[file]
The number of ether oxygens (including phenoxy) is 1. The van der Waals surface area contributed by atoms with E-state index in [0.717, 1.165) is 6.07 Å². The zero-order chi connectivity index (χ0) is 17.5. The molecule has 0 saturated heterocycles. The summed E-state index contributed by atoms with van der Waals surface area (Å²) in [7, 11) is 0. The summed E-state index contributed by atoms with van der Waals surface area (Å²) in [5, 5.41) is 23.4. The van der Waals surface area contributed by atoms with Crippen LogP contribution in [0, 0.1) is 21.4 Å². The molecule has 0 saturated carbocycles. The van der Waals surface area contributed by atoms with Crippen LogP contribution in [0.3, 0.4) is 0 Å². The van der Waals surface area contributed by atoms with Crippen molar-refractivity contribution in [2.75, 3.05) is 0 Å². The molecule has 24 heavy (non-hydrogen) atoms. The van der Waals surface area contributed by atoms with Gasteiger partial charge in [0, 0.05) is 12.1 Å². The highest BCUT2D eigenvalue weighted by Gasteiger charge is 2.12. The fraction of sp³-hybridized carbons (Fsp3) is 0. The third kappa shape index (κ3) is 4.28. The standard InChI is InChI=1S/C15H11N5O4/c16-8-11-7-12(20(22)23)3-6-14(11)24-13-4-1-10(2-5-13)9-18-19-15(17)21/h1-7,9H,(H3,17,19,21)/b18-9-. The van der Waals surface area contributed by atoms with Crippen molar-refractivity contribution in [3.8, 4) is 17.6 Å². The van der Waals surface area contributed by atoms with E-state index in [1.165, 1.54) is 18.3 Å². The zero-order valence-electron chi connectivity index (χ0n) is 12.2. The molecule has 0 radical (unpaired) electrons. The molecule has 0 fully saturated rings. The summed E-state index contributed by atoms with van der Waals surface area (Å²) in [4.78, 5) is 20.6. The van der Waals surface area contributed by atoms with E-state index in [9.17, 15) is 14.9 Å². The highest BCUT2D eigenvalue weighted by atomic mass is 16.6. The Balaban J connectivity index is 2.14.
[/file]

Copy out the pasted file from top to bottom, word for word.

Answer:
The number of ether oxygens (including phenoxy) is 1. The van der Waals surface area contributed by atoms with E-state index in [0.717, 1.165) is 6.07 Å². The zero-order chi connectivity index (χ0) is 17.5. The molecule has 0 saturated heterocycles. The summed E-state index contributed by atoms with van der Waals surface area (Å²) in [7, 11) is 0. The summed E-state index contributed by atoms with van der Waals surface area (Å²) in [5, 5.41) is 23.4. The van der Waals surface area contributed by atoms with Crippen LogP contribution in [0, 0.1) is 21.4 Å². The molecule has 0 saturated carbocycles. The van der Waals surface area contributed by atoms with Crippen LogP contribution in [0.3, 0.4) is 0 Å². The van der Waals surface area contributed by atoms with Crippen molar-refractivity contribution in [2.75, 3.05) is 0 Å². The molecule has 24 heavy (non-hydrogen) atoms. The van der Waals surface area contributed by atoms with Gasteiger partial charge in [0, 0.05) is 12.1 Å². The highest BCUT2D eigenvalue weighted by Gasteiger charge is 2.12. The fraction of sp³-hybridized carbons (Fsp3) is 0. The third kappa shape index (κ3) is 4.28. The standard InChI is InChI=1S/C15H11N5O4/c16-8-11-7-12(20(22)23)3-6-14(11)24-13-4-1-10(2-5-13)9-18-19-15(17)21/h1-7,9H,(H3,17,19,21)/b18-9-. The van der Waals surface area contributed by atoms with Crippen molar-refractivity contribution in [3.8, 4) is 17.6 Å². The van der Waals surface area contributed by atoms with E-state index in [1.165, 1.54) is 18.3 Å². The zero-order valence-electron chi connectivity index (χ0n) is 12.2. The molecule has 0 radical (unpaired) electrons. The molecule has 0 fully saturated rings. The summed E-state index contributed by atoms with van der Waals surface area (Å²) in [4.78, 5) is 20.6. The van der Waals surface area contributed by atoms with E-state index in [9.17, 15) is 14.9 Å². The highest BCUT2D eigenvalue weighted by atomic mass is 16.6. The Balaban J connectivity index is 2.14.